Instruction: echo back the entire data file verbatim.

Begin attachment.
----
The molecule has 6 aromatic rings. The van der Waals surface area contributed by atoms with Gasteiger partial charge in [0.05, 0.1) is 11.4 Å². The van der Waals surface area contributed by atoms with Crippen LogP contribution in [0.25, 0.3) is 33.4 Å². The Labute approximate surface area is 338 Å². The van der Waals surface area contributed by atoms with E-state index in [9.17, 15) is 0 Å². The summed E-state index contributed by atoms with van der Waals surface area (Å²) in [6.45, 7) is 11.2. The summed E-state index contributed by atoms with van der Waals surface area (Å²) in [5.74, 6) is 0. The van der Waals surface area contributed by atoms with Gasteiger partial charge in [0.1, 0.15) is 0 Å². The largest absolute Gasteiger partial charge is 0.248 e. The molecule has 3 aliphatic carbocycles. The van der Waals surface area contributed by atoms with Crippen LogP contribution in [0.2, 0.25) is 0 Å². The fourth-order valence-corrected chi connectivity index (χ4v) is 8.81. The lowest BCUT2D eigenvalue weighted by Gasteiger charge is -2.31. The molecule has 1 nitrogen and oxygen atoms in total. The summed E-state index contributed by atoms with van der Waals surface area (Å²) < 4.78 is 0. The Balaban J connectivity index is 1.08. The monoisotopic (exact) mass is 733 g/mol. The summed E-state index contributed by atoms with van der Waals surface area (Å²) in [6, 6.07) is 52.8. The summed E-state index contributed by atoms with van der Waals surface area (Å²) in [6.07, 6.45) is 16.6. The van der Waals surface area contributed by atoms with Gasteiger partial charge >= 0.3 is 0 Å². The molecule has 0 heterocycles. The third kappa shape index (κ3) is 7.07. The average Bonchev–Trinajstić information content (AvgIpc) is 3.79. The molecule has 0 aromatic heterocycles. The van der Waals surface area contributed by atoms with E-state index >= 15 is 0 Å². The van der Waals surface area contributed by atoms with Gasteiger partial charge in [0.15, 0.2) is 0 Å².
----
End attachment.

The molecule has 6 aromatic rings. The van der Waals surface area contributed by atoms with Gasteiger partial charge in [0.05, 0.1) is 11.4 Å². The van der Waals surface area contributed by atoms with Crippen LogP contribution in [0.25, 0.3) is 33.4 Å². The Labute approximate surface area is 338 Å². The van der Waals surface area contributed by atoms with E-state index in [9.17, 15) is 0 Å². The summed E-state index contributed by atoms with van der Waals surface area (Å²) in [6.45, 7) is 11.2. The summed E-state index contributed by atoms with van der Waals surface area (Å²) in [5.74, 6) is 0. The van der Waals surface area contributed by atoms with Gasteiger partial charge in [0.1, 0.15) is 0 Å². The largest absolute Gasteiger partial charge is 0.248 e. The molecule has 3 aliphatic carbocycles. The van der Waals surface area contributed by atoms with Crippen LogP contribution in [0.2, 0.25) is 0 Å². The fourth-order valence-corrected chi connectivity index (χ4v) is 8.81. The lowest BCUT2D eigenvalue weighted by Gasteiger charge is -2.31. The molecule has 1 nitrogen and oxygen atoms in total. The summed E-state index contributed by atoms with van der Waals surface area (Å²) < 4.78 is 0. The Balaban J connectivity index is 1.08. The monoisotopic (exact) mass is 733 g/mol. The summed E-state index contributed by atoms with van der Waals surface area (Å²) in [6, 6.07) is 52.8. The summed E-state index contributed by atoms with van der Waals surface area (Å²) in [6.07, 6.45) is 16.6. The van der Waals surface area contributed by atoms with Gasteiger partial charge >= 0.3 is 0 Å². The molecule has 0 heterocycles. The third kappa shape index (κ3) is 7.07. The average Bonchev–Trinajstić information content (AvgIpc) is 3.79. The molecule has 0 aromatic heterocycles. The van der Waals surface area contributed by atoms with E-state index >= 15 is 0 Å². The van der Waals surface area contributed by atoms with Gasteiger partial charge in [0.15, 0.2) is 0 Å².